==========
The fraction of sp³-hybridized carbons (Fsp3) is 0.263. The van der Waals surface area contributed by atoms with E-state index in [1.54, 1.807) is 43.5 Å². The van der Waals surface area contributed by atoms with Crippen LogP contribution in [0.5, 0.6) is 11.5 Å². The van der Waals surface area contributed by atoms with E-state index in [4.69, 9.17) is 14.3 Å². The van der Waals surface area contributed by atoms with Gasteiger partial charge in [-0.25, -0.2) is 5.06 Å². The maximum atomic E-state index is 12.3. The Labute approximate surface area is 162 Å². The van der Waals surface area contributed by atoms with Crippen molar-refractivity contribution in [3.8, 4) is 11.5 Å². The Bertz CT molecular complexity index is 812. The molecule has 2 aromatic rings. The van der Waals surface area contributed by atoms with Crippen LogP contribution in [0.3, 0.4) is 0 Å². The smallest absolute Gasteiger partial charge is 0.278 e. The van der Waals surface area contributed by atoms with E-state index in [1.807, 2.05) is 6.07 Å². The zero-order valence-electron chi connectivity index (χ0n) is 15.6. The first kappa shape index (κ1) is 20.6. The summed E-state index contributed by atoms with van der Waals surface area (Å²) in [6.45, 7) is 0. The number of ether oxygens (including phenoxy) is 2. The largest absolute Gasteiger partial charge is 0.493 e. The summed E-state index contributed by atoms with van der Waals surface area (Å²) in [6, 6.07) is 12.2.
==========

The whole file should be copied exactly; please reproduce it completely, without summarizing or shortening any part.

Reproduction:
The fraction of sp³-hybridized carbons (Fsp3) is 0.263. The van der Waals surface area contributed by atoms with E-state index in [1.54, 1.807) is 43.5 Å². The van der Waals surface area contributed by atoms with Crippen LogP contribution in [0.5, 0.6) is 11.5 Å². The van der Waals surface area contributed by atoms with E-state index in [4.69, 9.17) is 14.3 Å². The van der Waals surface area contributed by atoms with Gasteiger partial charge in [-0.25, -0.2) is 5.06 Å². The maximum atomic E-state index is 12.3. The Labute approximate surface area is 162 Å². The van der Waals surface area contributed by atoms with Crippen molar-refractivity contribution in [3.8, 4) is 11.5 Å². The Bertz CT molecular complexity index is 812. The molecule has 2 aromatic rings. The van der Waals surface area contributed by atoms with Crippen LogP contribution in [0.3, 0.4) is 0 Å². The smallest absolute Gasteiger partial charge is 0.278 e. The van der Waals surface area contributed by atoms with E-state index in [1.807, 2.05) is 6.07 Å². The zero-order valence-electron chi connectivity index (χ0n) is 15.6. The first kappa shape index (κ1) is 20.6. The summed E-state index contributed by atoms with van der Waals surface area (Å²) in [6.45, 7) is 0. The number of ether oxygens (including phenoxy) is 2. The largest absolute Gasteiger partial charge is 0.493 e. The summed E-state index contributed by atoms with van der Waals surface area (Å²) in [6, 6.07) is 12.2.